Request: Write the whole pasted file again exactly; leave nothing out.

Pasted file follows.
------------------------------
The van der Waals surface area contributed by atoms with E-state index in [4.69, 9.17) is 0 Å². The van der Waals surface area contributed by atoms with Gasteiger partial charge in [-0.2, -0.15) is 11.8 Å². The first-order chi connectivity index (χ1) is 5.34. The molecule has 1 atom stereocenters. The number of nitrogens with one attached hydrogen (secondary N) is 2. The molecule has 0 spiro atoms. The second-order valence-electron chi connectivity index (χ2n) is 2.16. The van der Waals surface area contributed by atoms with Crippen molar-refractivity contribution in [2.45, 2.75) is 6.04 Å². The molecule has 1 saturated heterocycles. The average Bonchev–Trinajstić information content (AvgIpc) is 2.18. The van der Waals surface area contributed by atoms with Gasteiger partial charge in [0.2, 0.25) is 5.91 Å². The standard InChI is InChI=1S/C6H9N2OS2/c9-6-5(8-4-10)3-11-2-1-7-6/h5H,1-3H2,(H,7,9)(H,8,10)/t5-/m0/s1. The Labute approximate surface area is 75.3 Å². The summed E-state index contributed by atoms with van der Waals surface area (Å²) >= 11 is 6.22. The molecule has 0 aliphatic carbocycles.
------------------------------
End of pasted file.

The van der Waals surface area contributed by atoms with E-state index in [4.69, 9.17) is 0 Å². The van der Waals surface area contributed by atoms with Gasteiger partial charge in [-0.2, -0.15) is 11.8 Å². The first-order chi connectivity index (χ1) is 5.34. The molecule has 1 atom stereocenters. The number of nitrogens with one attached hydrogen (secondary N) is 2. The molecule has 0 spiro atoms. The second-order valence-electron chi connectivity index (χ2n) is 2.16. The van der Waals surface area contributed by atoms with Crippen molar-refractivity contribution in [2.45, 2.75) is 6.04 Å². The molecule has 1 saturated heterocycles. The average Bonchev–Trinajstić information content (AvgIpc) is 2.18. The van der Waals surface area contributed by atoms with Gasteiger partial charge in [0.2, 0.25) is 5.91 Å². The standard InChI is InChI=1S/C6H9N2OS2/c9-6-5(8-4-10)3-11-2-1-7-6/h5H,1-3H2,(H,7,9)(H,8,10)/t5-/m0/s1. The Labute approximate surface area is 75.3 Å². The summed E-state index contributed by atoms with van der Waals surface area (Å²) >= 11 is 6.22. The molecule has 0 aliphatic carbocycles.